WW2 glider veterans unveil plaque

Dorchester Keep Museum Image copyright Claire Budd
Image caption A group of veterans and their families met to unveil the plaque, including (L-R) Katrina Thompson, Gordon Humphries, his friend, Sarah Gleadell, Jim Bick and Chris Copson

A plaque has been unveiled to commemorate a group of World War Two veterans.

Members of the 12th (Airborne) Battalion of the Devonshire Regiment met at the Keep Military Museum in Dorchester for the "final" time.

The Old Veterans Association, known as the Swedebashers, disbanded officially in 2012 after forming in 1945.

Chris Copson, curator of the museum, said the meeting was "poignant" as only about 10 veterans are still alive.

Image copyright Claire Budd
Image caption The plaque is to be kept at the Keep Military Museum in Dorchester with artefacts used by the battalion
Image copyright Katrina Thompson
Image caption General Paul Gleadell was credited with being the driving force behind the association

During World War Two the battalion flew into battle using gliders across northern France.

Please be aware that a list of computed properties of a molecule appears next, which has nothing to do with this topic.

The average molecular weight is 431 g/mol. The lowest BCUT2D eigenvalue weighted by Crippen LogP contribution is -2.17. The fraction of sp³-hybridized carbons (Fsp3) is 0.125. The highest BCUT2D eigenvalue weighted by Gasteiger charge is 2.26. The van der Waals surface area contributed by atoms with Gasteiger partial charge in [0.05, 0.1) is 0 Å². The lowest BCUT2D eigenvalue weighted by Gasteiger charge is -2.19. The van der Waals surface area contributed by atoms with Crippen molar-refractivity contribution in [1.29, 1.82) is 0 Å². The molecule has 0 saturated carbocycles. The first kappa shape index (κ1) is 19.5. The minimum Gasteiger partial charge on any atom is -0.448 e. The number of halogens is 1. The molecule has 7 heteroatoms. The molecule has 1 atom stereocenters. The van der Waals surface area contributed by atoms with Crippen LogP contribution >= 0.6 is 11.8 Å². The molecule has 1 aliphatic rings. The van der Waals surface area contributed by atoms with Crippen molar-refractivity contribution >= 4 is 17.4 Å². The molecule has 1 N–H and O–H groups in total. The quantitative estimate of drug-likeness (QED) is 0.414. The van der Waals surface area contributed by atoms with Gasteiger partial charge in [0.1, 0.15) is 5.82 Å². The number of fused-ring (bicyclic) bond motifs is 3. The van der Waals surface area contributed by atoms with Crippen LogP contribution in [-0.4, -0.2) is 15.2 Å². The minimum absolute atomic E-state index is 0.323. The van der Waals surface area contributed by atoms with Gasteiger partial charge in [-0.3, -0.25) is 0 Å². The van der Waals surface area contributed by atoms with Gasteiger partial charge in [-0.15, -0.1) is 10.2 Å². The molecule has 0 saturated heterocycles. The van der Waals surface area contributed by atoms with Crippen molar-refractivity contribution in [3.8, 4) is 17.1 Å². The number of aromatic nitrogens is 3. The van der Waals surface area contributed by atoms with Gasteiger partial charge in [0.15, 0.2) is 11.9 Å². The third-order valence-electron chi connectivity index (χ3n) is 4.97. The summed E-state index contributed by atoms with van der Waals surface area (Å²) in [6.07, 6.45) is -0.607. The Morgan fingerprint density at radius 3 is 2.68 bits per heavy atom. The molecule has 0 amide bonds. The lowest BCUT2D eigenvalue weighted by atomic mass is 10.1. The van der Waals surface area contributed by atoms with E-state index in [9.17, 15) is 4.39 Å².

Katrina Thompson's father, General Paul Gleadell, was the driving force behind the association.

She said she believed this would be the final meeting.

"It will get to the stage where there aren't any veterans left, but it is being kept alive in their memory by the sons and daughters.

"It is the end of an era."

Mr Copson said: "The Swedebashers were a remarkable unit by any standards.

"It is the final chapter of an amazing story of what they did during the Second World War."

He said the Swedebasher name came from rural stereotypes about Devon, which was then adopted affectionately by the battalion.

In 1958 the Devonshire Regiment merged with the Dorset Regiment.

It became part of The Rifles in 2007.

Related Topics

More on this story

Related Internet links

The BBC is not responsible for the content of external Internet sites